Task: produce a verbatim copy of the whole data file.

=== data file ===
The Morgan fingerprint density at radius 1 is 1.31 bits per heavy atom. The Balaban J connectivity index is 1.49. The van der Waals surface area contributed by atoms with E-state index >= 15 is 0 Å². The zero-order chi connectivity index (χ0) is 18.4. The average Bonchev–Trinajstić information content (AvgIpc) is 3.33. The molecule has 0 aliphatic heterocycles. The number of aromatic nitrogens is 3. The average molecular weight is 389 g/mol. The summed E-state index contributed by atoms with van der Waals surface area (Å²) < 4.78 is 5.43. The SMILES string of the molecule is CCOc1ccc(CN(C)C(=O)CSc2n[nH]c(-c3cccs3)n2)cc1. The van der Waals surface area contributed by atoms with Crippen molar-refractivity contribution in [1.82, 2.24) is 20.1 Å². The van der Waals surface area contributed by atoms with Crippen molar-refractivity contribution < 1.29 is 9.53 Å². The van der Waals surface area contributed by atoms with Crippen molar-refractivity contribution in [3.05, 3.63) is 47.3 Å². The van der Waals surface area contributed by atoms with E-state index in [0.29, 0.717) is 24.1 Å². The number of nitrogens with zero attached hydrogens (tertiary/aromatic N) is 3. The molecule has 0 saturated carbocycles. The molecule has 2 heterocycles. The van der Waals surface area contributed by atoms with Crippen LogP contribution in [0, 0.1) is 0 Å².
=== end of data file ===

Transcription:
The Morgan fingerprint density at radius 1 is 1.31 bits per heavy atom. The Balaban J connectivity index is 1.49. The van der Waals surface area contributed by atoms with E-state index >= 15 is 0 Å². The zero-order chi connectivity index (χ0) is 18.4. The average Bonchev–Trinajstić information content (AvgIpc) is 3.33. The molecule has 0 aliphatic heterocycles. The number of aromatic nitrogens is 3. The average molecular weight is 389 g/mol. The summed E-state index contributed by atoms with van der Waals surface area (Å²) < 4.78 is 5.43. The SMILES string of the molecule is CCOc1ccc(CN(C)C(=O)CSc2n[nH]c(-c3cccs3)n2)cc1. The van der Waals surface area contributed by atoms with Crippen molar-refractivity contribution in [1.82, 2.24) is 20.1 Å². The van der Waals surface area contributed by atoms with Crippen molar-refractivity contribution < 1.29 is 9.53 Å². The van der Waals surface area contributed by atoms with Crippen molar-refractivity contribution in [3.05, 3.63) is 47.3 Å². The van der Waals surface area contributed by atoms with E-state index in [0.29, 0.717) is 24.1 Å². The number of nitrogens with zero attached hydrogens (tertiary/aromatic N) is 3. The molecule has 0 saturated carbocycles. The molecule has 2 heterocycles. The van der Waals surface area contributed by atoms with Crippen LogP contribution in [0, 0.1) is 0 Å².